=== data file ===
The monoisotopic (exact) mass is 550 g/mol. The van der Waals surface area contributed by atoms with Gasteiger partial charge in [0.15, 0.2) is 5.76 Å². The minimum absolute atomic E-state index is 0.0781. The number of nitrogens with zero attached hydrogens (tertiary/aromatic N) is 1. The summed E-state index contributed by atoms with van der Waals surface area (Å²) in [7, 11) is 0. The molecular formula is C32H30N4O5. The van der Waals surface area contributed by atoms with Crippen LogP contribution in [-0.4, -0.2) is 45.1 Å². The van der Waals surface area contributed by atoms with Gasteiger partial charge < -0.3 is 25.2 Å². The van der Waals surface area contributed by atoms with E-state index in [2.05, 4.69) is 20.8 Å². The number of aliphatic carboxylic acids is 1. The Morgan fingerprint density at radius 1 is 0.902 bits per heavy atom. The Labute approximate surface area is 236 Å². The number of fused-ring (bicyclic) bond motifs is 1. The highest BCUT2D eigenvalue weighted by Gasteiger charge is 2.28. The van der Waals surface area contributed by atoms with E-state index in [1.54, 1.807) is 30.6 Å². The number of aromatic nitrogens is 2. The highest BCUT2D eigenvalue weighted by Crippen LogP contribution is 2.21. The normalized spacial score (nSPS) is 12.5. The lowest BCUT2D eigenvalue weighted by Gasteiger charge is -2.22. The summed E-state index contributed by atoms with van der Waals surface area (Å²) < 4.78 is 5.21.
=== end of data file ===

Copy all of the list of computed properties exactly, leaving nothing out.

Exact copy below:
The monoisotopic (exact) mass is 550 g/mol. The van der Waals surface area contributed by atoms with Gasteiger partial charge in [0.15, 0.2) is 5.76 Å². The minimum absolute atomic E-state index is 0.0781. The number of nitrogens with zero attached hydrogens (tertiary/aromatic N) is 1. The summed E-state index contributed by atoms with van der Waals surface area (Å²) in [7, 11) is 0. The molecular formula is C32H30N4O5. The van der Waals surface area contributed by atoms with Crippen LogP contribution in [-0.4, -0.2) is 45.1 Å². The van der Waals surface area contributed by atoms with Gasteiger partial charge < -0.3 is 25.2 Å². The van der Waals surface area contributed by atoms with E-state index in [2.05, 4.69) is 20.8 Å². The number of aliphatic carboxylic acids is 1. The Morgan fingerprint density at radius 1 is 0.902 bits per heavy atom. The Labute approximate surface area is 236 Å². The number of fused-ring (bicyclic) bond motifs is 1. The highest BCUT2D eigenvalue weighted by Gasteiger charge is 2.28. The van der Waals surface area contributed by atoms with E-state index in [1.54, 1.807) is 30.6 Å². The number of aromatic nitrogens is 2. The highest BCUT2D eigenvalue weighted by Crippen LogP contribution is 2.21. The normalized spacial score (nSPS) is 12.5. The lowest BCUT2D eigenvalue weighted by Gasteiger charge is -2.22. The summed E-state index contributed by atoms with van der Waals surface area (Å²) < 4.78 is 5.21.